Victory Cross Country | Doin' Time

Staffers’ Rides

Photography by Jim Moy

Ringleader: Aaron Frank
MSRP (2010): $17,999
Miles: 6243-6800
MPG: 41
Mods: Pure Victory Gear/Garmin Road Tech Zumo 660 GPS, AdaptivMount electronic accessory mount

Despite my best efforts to equip the Cross Country for winter travel, my dream of riding year-round in the frigid north isn’t exactly working out. Short of bolting on a sidecar and/or screwing a few hundred Kold Kutter ice studs into the tires, January cruising just isn’t in the cards. Milwaukee has been buried in snow, and the roads aren’t in any condition for singletrack travel.

So I wrote it off and lightly winterized the CC instead, preparing for what I hope will be a short, two-month hibernation. Most modern motorcycles can handle that much downtime without issue. But I at least wanted a fresh charge of uncontaminated oil, so delivered the bike to G&G Powersports in Muskego, Wisconsin, and had them perform the scheduled 7500-mile maintenance a bit early. I’d rather catch any developing problems during the off-season than risk downtime during the prime riding season.

The Freedom 106 engine was filled with the recommended Victory Pure Gear 20w40 synthetic blend, plus a fresh Pure Gear filter. Everything else checked out fine. Even after 5000 miles, the current Dunlop Elite 3 tires exhibit remarkably little wear, with no sign of front cupping and only the faintest traces of a flat spot in the rear. I’m betting these will go at least another 2K miles. And I was surprised to learn the OE front brake pads still showed plenty of thickness. Initial brake bite and responsiveness have been steadily degrading over months of riding, and I was certain the pads were worn to the backing plates. The search for an aftermarket replacement with better feel and feedback starts now.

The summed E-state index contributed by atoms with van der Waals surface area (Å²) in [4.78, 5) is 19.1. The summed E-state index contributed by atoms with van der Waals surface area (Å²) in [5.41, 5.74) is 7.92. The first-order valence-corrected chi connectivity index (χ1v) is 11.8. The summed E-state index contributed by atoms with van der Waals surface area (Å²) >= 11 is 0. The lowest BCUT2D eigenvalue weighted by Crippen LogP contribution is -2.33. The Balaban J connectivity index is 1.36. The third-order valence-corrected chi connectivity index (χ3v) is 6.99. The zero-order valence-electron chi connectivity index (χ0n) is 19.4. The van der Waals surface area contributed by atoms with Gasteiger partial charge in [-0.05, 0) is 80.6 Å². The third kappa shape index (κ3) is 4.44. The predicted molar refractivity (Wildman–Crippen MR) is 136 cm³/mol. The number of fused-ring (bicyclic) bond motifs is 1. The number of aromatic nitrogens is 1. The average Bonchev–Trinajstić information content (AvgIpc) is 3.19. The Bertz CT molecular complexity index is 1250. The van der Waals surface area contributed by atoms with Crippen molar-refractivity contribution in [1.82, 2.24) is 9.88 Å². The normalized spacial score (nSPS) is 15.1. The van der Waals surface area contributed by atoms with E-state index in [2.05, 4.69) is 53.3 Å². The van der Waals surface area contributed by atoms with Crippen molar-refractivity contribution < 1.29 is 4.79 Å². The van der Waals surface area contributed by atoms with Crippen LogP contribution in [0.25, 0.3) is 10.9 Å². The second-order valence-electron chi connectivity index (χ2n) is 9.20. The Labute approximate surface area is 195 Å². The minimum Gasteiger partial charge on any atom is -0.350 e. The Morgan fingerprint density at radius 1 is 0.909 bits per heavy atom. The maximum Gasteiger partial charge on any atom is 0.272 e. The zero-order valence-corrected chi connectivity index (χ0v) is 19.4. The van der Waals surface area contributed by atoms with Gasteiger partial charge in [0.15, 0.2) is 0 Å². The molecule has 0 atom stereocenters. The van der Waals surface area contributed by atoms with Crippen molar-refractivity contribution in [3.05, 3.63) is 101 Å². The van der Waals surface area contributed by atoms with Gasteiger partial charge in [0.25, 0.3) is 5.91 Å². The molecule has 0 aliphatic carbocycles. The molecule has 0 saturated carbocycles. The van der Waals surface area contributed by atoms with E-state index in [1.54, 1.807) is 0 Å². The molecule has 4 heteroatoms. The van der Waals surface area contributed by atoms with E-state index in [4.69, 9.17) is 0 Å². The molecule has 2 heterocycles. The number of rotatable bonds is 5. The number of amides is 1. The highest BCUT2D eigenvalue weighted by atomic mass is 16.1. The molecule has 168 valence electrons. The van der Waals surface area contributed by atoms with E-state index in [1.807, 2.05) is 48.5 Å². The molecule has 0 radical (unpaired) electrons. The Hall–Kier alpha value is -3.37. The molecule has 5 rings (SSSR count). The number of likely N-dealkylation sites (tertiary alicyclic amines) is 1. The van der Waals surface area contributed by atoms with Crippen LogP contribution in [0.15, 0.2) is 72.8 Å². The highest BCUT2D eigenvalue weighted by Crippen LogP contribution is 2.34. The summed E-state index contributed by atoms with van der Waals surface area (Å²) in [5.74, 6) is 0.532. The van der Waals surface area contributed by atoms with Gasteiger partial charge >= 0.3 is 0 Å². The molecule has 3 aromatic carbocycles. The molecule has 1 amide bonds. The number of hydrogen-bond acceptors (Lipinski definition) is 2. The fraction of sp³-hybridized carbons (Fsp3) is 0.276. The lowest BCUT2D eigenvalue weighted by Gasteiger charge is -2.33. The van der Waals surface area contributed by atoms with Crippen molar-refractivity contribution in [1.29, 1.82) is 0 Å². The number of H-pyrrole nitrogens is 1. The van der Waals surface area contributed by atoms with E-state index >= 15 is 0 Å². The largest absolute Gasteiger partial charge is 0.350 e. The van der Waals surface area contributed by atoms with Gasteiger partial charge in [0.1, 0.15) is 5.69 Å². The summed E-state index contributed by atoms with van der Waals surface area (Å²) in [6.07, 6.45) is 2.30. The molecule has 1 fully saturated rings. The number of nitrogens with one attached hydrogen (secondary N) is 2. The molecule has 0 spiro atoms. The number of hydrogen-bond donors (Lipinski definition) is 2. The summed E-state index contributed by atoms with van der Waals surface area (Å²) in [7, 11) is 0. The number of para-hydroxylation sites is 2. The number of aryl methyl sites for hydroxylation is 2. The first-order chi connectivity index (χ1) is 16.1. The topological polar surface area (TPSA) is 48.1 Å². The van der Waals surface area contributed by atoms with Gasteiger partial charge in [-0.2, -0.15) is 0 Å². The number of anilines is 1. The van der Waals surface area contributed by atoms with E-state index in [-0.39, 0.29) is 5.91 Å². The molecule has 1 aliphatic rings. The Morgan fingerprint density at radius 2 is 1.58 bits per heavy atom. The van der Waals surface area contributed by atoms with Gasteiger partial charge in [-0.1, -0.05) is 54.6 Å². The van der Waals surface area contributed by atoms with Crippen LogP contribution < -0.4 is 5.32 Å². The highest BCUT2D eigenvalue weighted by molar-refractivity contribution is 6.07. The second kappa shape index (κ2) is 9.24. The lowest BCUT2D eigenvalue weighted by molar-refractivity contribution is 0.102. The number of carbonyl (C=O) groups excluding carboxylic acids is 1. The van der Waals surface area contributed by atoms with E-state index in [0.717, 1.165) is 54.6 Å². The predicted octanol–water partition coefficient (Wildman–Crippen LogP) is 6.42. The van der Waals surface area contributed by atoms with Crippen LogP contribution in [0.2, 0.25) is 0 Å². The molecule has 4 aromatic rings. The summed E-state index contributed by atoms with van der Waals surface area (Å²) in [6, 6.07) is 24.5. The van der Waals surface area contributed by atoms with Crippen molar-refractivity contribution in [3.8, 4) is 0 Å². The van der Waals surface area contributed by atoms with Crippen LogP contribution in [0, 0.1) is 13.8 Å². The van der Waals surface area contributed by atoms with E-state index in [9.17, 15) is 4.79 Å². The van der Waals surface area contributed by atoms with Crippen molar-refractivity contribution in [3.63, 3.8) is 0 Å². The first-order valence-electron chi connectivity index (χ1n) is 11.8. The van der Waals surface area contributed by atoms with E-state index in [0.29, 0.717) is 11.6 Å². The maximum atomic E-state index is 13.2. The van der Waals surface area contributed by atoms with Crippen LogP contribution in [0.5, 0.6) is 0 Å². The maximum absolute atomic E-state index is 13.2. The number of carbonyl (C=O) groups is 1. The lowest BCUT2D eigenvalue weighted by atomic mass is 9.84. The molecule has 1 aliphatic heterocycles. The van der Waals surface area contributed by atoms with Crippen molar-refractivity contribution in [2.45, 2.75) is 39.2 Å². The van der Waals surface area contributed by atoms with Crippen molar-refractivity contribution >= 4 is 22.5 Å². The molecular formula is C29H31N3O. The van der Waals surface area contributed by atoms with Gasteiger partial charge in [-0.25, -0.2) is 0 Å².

My only remaining concern was protecting the battery, which was made easier with the previously installed Powerlet accessory outlet. All it took was Powerlet’s Battery Tender charging cable ($15.95), with a Battery Tender-compatible SAE two-pin connector at one end and Powerlet’s own unique, 15-amp connector at the other, for plug-and-charge connectivity. It’s easy and eliminates the need to install an additional charging lead in the inconvenient spot where the Cross Country’s battery is located, behind the chin fairing.

Lastly, I took advantage of the downtime to install a Garmin Road Tech Zumo 660 navigation system ($747.99) and an AdaptivMount ($85) for my trusty Adaptiv Technologies TPX radar detector, so I’ve got some new gadgets to play with once the weather turns. I’ve got an idea for a story about the pros and cons of navigating purely by GPSNavigating for Idiotsand I know just the idiot to write it.MC

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